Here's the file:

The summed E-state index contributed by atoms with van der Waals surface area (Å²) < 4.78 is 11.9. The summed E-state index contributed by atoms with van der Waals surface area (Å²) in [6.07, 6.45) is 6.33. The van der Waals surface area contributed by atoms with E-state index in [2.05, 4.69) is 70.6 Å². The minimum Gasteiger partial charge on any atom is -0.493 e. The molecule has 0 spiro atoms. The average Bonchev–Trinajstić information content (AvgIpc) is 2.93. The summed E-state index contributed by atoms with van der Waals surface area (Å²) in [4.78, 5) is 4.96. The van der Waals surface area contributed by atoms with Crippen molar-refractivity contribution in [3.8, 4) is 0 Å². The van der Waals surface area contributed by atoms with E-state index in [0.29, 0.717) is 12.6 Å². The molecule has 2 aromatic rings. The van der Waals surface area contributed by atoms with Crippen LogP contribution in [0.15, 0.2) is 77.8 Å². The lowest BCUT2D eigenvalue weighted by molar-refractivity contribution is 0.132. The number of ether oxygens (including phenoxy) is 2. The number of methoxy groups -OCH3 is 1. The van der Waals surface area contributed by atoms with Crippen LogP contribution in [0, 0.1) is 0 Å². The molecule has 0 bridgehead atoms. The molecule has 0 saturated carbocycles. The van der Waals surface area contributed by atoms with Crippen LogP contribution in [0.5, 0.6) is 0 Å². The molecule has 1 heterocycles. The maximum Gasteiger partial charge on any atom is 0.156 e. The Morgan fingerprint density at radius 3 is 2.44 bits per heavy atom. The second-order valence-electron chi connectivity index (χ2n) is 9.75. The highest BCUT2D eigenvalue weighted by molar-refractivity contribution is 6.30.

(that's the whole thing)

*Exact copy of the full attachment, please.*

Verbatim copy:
The summed E-state index contributed by atoms with van der Waals surface area (Å²) < 4.78 is 11.9. The summed E-state index contributed by atoms with van der Waals surface area (Å²) in [6.07, 6.45) is 6.33. The van der Waals surface area contributed by atoms with E-state index in [2.05, 4.69) is 70.6 Å². The minimum Gasteiger partial charge on any atom is -0.493 e. The molecule has 0 spiro atoms. The average Bonchev–Trinajstić information content (AvgIpc) is 2.93. The summed E-state index contributed by atoms with van der Waals surface area (Å²) in [4.78, 5) is 4.96. The van der Waals surface area contributed by atoms with Crippen molar-refractivity contribution in [3.8, 4) is 0 Å². The van der Waals surface area contributed by atoms with E-state index in [0.29, 0.717) is 12.6 Å². The molecule has 2 aromatic rings. The van der Waals surface area contributed by atoms with Crippen LogP contribution in [0.15, 0.2) is 77.8 Å². The lowest BCUT2D eigenvalue weighted by molar-refractivity contribution is 0.132. The number of ether oxygens (including phenoxy) is 2. The number of methoxy groups -OCH3 is 1. The van der Waals surface area contributed by atoms with Crippen LogP contribution in [0, 0.1) is 0 Å². The molecule has 0 bridgehead atoms. The molecule has 0 saturated carbocycles. The van der Waals surface area contributed by atoms with Crippen LogP contribution in [0.5, 0.6) is 0 Å². The molecule has 1 heterocycles. The maximum Gasteiger partial charge on any atom is 0.156 e. The Morgan fingerprint density at radius 3 is 2.44 bits per heavy atom. The second-order valence-electron chi connectivity index (χ2n) is 9.75. The highest BCUT2D eigenvalue weighted by molar-refractivity contribution is 6.30.